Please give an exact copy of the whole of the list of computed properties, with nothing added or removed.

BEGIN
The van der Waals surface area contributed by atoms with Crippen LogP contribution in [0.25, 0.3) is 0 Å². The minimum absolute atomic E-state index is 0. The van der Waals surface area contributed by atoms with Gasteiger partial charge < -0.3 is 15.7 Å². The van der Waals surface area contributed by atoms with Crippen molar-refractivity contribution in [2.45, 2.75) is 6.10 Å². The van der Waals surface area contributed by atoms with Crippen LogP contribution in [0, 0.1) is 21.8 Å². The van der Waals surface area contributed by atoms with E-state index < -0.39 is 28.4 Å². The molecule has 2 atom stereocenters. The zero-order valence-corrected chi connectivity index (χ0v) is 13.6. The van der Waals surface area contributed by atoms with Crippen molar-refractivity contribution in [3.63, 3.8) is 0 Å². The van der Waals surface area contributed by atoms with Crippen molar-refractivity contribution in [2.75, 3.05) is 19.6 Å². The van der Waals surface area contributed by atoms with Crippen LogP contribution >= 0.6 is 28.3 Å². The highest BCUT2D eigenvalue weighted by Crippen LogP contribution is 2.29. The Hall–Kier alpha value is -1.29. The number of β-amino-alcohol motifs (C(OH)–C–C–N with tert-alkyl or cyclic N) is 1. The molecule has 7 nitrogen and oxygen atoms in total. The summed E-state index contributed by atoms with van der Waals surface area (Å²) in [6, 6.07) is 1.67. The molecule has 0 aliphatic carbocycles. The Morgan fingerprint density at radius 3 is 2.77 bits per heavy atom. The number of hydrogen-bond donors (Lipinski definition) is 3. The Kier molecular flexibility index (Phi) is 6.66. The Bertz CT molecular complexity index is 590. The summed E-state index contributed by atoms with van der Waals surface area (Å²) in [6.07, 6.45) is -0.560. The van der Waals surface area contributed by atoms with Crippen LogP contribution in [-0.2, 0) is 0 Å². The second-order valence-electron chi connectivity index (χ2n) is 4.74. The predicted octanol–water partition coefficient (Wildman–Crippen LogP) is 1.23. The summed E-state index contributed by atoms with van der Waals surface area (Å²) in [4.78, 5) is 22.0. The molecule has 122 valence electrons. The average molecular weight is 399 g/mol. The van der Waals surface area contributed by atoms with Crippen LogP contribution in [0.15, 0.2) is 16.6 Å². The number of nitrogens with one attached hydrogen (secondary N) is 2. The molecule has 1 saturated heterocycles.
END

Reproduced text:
The van der Waals surface area contributed by atoms with Crippen LogP contribution in [0.25, 0.3) is 0 Å². The minimum absolute atomic E-state index is 0. The van der Waals surface area contributed by atoms with Gasteiger partial charge < -0.3 is 15.7 Å². The van der Waals surface area contributed by atoms with Crippen molar-refractivity contribution in [2.45, 2.75) is 6.10 Å². The van der Waals surface area contributed by atoms with Crippen LogP contribution in [0, 0.1) is 21.8 Å². The van der Waals surface area contributed by atoms with E-state index < -0.39 is 28.4 Å². The molecule has 2 atom stereocenters. The zero-order valence-corrected chi connectivity index (χ0v) is 13.6. The van der Waals surface area contributed by atoms with Crippen molar-refractivity contribution in [3.63, 3.8) is 0 Å². The van der Waals surface area contributed by atoms with Crippen molar-refractivity contribution in [2.75, 3.05) is 19.6 Å². The van der Waals surface area contributed by atoms with Crippen LogP contribution >= 0.6 is 28.3 Å². The highest BCUT2D eigenvalue weighted by Crippen LogP contribution is 2.29. The Hall–Kier alpha value is -1.29. The number of β-amino-alcohol motifs (C(OH)–C–C–N with tert-alkyl or cyclic N) is 1. The molecule has 7 nitrogen and oxygen atoms in total. The summed E-state index contributed by atoms with van der Waals surface area (Å²) in [6, 6.07) is 1.67. The molecule has 0 aliphatic carbocycles. The Morgan fingerprint density at radius 3 is 2.77 bits per heavy atom. The number of hydrogen-bond donors (Lipinski definition) is 3. The Kier molecular flexibility index (Phi) is 6.66. The Bertz CT molecular complexity index is 590. The summed E-state index contributed by atoms with van der Waals surface area (Å²) in [6.07, 6.45) is -0.560. The van der Waals surface area contributed by atoms with Crippen LogP contribution in [-0.2, 0) is 0 Å². The second-order valence-electron chi connectivity index (χ2n) is 4.74. The predicted octanol–water partition coefficient (Wildman–Crippen LogP) is 1.23. The summed E-state index contributed by atoms with van der Waals surface area (Å²) in [4.78, 5) is 22.0. The molecule has 122 valence electrons. The average molecular weight is 399 g/mol. The van der Waals surface area contributed by atoms with Crippen LogP contribution in [0.15, 0.2) is 16.6 Å². The number of nitrogens with one attached hydrogen (secondary N) is 2. The molecule has 1 saturated heterocycles.